Mothering In the Space Between Life and Death

When she comes into the kitchen, hands and face covered in the last of the nearly five dollar organic strawberries, I don’t get angry. I’ve always let her eat her fill.  Today her eyes look like a ghosts.  I do a double take to make sure she is really there.  I think, what if today is it? 

In my last month of her pregnancy, I remember flipping through the channels one night when a documentary on CNN caught my attention. It was about a little girl who suffered hundreds of seizures a day, while her tired mother helplessly watched over her.  How terrible a life, I thought. I couldn’t bear to watch it. I turned the channel.  Nearly a year later, my third daughter Paloma, would be diagnosed with the same disorder as the little girl in the documentary. Dravet Syndrome, a rare, catastrophic form of epilepsy, for which there is no cure.  I couldn’t speak the name.  I feared if I said it out loud, it would be true.   

In the past couple of years since her diagnosis, I’ve lost count of the number of children with Dravet Syndrome that have died.  Through the wonder of Facebook, I’ve gotten to know many of these families and have scrolled daily past prayers for seizures to stop, for new meds to work, devastating posts about how their kid didn’t wake up; they call it SUDEP, sudden unexpected death in epilepsy.   I’ve stopped scrolling.

I don’t sleep much at night.   Instead I toss and turn and think about what song we’d play at her funeral.  Maybe, Sufjan Steven’s, “Fourth of July,” “Did you get enough love my little dove” Too sad I wonder?  Would we even have a funeral?  Would we cremate her?  I think about watching her being shoved into the fire.  Her little body consumed by the flames until it was a heap of ashes and nothing more. Do they even let you watch? I can’t bear the thought, but this time I can’t turn the channel.

People ask me how I do it. How I wake up every day knowing it might be her last. Last year, on the way to the hospital for yet another seizure that wouldn’t stop, they made me sit in the front of the ambulance. I tried to look in the little window, but the paramedics distracted me with small talk.  I knew it was bad.  I thought, how will I tell everyone she didn’t make it this time? Instead of crying I felt removed from the situation, which I now think to be some sort of self-preservation. A mother can only take so much.  I began to feel an overwhelming sense of peace as I watched them wheel her quickly in the E.R. I thought, if she dies I will be ok. I don’t know how, but I will be ok. 

In the mornings I make our oatmeal and place the cannabis oil in her mouth. A ritual for us now, she opens her mouth like a little bird waiting for the worm to drop.  The cannabis helps, but it’s no cure.  It gives her a week or two between seizures.  Sometimes I catch myself praying over her body to stop shaking before I remember I don’t believe in God anymore. There isn’t a magic man in the sky or a miracle for us.  Just me watching as her lips turn blue and waiting for that long gasp of air when I know it’s finally over, sometimes fifteen, twenty minutes later. 

Every day that she is here is good day. Every day that she is here, I will let her eat her fill from my overpriced fruit and let her get away with far more than her two older sisters.  I take a million pictures and videos of her, just in case. I tell her constantly that I love her and always make sure to tuck her in at night, just in case. On really hard days when I just want to run away, I remind myself that my days with her are numbered.   I’m not a Buddhist, but I probably should be.  Mindfulness is something I’m daily in search of.  All I have is the present moment with her. I must live in it. This is how I do it.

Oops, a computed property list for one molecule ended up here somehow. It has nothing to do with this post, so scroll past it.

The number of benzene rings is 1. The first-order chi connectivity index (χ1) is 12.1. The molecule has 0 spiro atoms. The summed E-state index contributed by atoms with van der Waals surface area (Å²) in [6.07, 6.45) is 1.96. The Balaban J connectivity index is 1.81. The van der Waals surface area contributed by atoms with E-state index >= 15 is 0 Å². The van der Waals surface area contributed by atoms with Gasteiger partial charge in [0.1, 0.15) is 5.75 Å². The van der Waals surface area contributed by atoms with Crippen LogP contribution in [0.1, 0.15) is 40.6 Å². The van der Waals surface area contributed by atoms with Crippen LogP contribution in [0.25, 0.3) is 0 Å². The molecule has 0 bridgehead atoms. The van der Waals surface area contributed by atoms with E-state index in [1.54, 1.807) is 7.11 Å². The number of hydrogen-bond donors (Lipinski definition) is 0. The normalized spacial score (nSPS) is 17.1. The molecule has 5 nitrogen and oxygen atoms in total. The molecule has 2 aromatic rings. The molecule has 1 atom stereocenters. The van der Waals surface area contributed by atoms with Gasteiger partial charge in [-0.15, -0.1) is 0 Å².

Thoughts on Mother’s Day

some of my most difficult memories involve my mama, although many of my very best as well. the older I get, the more I know she did absolutely everything in her power to get the raising of us right. I think about how she craved a certain kind of simple life and was forced out into the world with two people to feed and clothe and teach manners to even though she was barely over thirty when she became a single mom. then there were those wicked fights that made the bones in your arms and legs hurt from exhaustion – all that love in the marrow trying to make itself felt under everyones tired weight of fear. despite the hard years, the good ones outweigh them 10 million to 1.

this is a poem I write about a few things I remember from our drive out of washington state to missouri the summer before I turned 11.

although she’s not in my life, she is a giant here, always. love you, mama.

The Motel Pool Matched the Color of the Sky, 2002 – 2017
Don’t forget Wyoming, Utah, Kansas, Shoshone, Thunder Basin, Pawnee, the KOA’s with grass trimmed so neat and don’t forget the showers you can buy for a quarter, dusty spider webs clinging to the window screen. Don’t forget who taught you how to cool your skin in the breeze or that your mama dripped love into flour and water and yeast and don’t forget the tomatoes she left peeling in the garden that split in the heat. Don’t forget you prayed once to Our Lady of Rolling Rock and Tequila and a smile so wide she’d get away with stealing. Don’t forget the blackberries near your neighbor’s house, a U.S Army Vet, and don’t forget he gave your mama roses when you moved in.